Michael Jackson, Stingy Hosts And Your Identity

Michael Jackson’s 1987 hit song “Man In The Mirror” contains its fair share of awesomeness: silky keyboard intro, a brilliant vocal performance (including several signature Jacko-isms), rousing choruses, feel-good gospel harmonies, that key-change...

It also contains this sagely piece of advice:

If you wanna make the world a better place
Take a look at yourself then make a change

In a lyric not dissimilar to a common (mis)quote of Ghandi, Michael Jackson exhorts us to first change ourselves in order to change the world around us.

Now, we are aware that phrases or quotes like this lyric get thrown about pretty loosely and often. So much so, not only is the bumper sticker industry kept in business, but it is easy to write such sentiments off as cliché. However, simpleness or repetition does not make them any less meaningful or true.

It actually makes sense. If we change, then we will change the environment around us.

So, how exactly do we make that change, and where do we start?

Hold that question.

Approximately 2977 years before Michael Jackson released his song-sermon to the world, a very different songwriter and fellow guidance-giver was born. King Solomon, considered the wisest person to have ever lived, wrote 3000 proverbs. That’s a lot of proverbs. Tucked away in his book full of them** is this unusual piece of wisdom:

Do not eat the food of a begrudging host,
    do not crave his delicacies;
for he is the kind of person
    who is always thinking about the cost.
“Eat and drink,” he says to you,
    but his heart is not with you.
(Proverbs 23:6-7)

Now, we know you are probably saying, “that’s great, I’ll keep that in mind for next time, but what does that have to do with making a change, so I can make the world a better place?”

We are glad you asked. As it turns out, some translations have the third and fourth line as:

 “for as he thinks within himself, so he is”

In fact, The Passion Translation puts the whole thing like this:

Be sensible when you dine with a stingy man
    and don’t eat more than you should.
For as he thinks within himself, so is he.
    He will grudgingly say, “Go ahead and eat all you want,”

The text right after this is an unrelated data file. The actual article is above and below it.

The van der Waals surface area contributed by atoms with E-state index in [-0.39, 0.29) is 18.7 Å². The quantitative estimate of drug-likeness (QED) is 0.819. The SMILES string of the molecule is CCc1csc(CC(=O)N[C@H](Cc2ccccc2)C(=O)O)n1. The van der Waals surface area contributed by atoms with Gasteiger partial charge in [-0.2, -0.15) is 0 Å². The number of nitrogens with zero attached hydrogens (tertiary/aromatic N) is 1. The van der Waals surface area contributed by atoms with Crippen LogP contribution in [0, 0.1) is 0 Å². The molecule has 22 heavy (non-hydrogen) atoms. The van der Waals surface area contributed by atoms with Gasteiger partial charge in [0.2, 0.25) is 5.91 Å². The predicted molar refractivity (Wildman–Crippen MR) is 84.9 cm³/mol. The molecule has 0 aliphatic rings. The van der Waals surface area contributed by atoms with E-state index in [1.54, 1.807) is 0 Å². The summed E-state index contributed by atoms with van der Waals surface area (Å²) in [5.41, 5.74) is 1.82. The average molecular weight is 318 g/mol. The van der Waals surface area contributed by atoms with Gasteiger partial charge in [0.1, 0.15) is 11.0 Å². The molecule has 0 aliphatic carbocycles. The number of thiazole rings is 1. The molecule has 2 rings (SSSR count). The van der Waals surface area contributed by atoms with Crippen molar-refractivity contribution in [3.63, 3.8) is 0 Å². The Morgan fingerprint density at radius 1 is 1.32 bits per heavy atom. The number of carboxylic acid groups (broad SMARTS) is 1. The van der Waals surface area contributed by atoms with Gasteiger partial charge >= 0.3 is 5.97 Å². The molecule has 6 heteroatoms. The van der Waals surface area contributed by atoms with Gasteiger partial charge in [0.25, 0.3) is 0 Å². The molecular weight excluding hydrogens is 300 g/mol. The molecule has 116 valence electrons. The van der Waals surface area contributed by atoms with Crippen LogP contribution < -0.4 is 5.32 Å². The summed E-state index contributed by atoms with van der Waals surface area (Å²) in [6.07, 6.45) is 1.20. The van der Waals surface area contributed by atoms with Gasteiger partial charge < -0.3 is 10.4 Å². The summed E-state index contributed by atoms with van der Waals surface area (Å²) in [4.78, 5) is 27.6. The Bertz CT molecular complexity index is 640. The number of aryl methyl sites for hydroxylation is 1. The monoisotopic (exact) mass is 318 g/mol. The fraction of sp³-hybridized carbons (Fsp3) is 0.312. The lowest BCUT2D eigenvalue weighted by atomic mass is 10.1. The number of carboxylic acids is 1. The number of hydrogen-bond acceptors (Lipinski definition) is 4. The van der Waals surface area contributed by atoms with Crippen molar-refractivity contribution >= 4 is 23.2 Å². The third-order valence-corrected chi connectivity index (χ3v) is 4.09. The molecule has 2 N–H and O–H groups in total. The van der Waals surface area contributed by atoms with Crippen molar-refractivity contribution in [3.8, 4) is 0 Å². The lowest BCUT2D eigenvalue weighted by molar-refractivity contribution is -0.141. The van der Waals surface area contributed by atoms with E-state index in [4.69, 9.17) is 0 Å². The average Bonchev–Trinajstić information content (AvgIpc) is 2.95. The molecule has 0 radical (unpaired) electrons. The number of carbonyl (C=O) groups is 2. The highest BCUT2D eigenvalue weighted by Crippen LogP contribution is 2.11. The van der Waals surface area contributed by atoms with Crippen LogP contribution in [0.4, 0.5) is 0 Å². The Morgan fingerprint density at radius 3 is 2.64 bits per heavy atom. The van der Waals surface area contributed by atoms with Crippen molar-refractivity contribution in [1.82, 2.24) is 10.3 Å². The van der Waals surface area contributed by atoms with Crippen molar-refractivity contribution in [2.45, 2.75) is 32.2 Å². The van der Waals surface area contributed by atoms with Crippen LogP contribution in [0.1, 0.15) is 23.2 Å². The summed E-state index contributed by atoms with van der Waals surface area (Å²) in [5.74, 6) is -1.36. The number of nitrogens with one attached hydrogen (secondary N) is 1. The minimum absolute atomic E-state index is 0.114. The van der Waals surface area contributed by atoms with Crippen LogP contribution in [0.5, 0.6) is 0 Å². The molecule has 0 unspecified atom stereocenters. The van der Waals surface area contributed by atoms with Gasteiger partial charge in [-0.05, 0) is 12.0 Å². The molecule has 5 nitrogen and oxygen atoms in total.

but in his heart he resents the fact that he has to pay for your meal.

For as he thinks within himself, so is he.

Putting aside the rather bizarre circumstances of this proverb for just a moment, it is interesting to note what this proverb is telling us: As the host thinks within himself, so is he.

Meaning, what he thinks about himself, he is.
Or, what you think about yourself, you are.
How we perceive ourselves is the way we are.

Let that sink in for a moment. The way you view yourself will impact how you present yourself, which in turn will affect how others see you.

Have you noticed that when a confident person enters a room, the whole room notices, but a shy person will slip in virtually unseen? They both carry that identity with them, and it impacts on the people and atmosphere around them.

The stingy host has one problem. He thinks he is stingy. As a direct consequence, he is stingy, and likely no fun to be around. It’s all he feels he amounts to, so why bother doing anything to try to change? (He needs to listen to some MJ).

We would suggest the first place to make the change that Michael Jackson sang about is in your thinking. Don’t allow your own negative thinking to stop you from being all you can be. In fact, don’t even allow negative thinking! The moment a negative thought enters your head, take it captive and make it obedient to Christ (2 Corinthians 10:5). Get into the habit of replacing those thoughts with whatever is true, noble, right, pure, lovely, admirable, excellent or praiseworthy (Philippians 4:8-9). It might take some practise, but that’s ok. Keep trying until it becomes your immediate response. Remember, you were created special. God has put a purpose in you and you are destined for greatness. Don’t believe any lie that tells you anything else, even if it comes from your own thoughts.

If you want to make the world a better place, don’t just look at yourself and change.
Change how you look at yourself.

**note: in the same way that Michael Jackson did not actually write “Man In The Mirror”, Solomon did not write this particular proverb.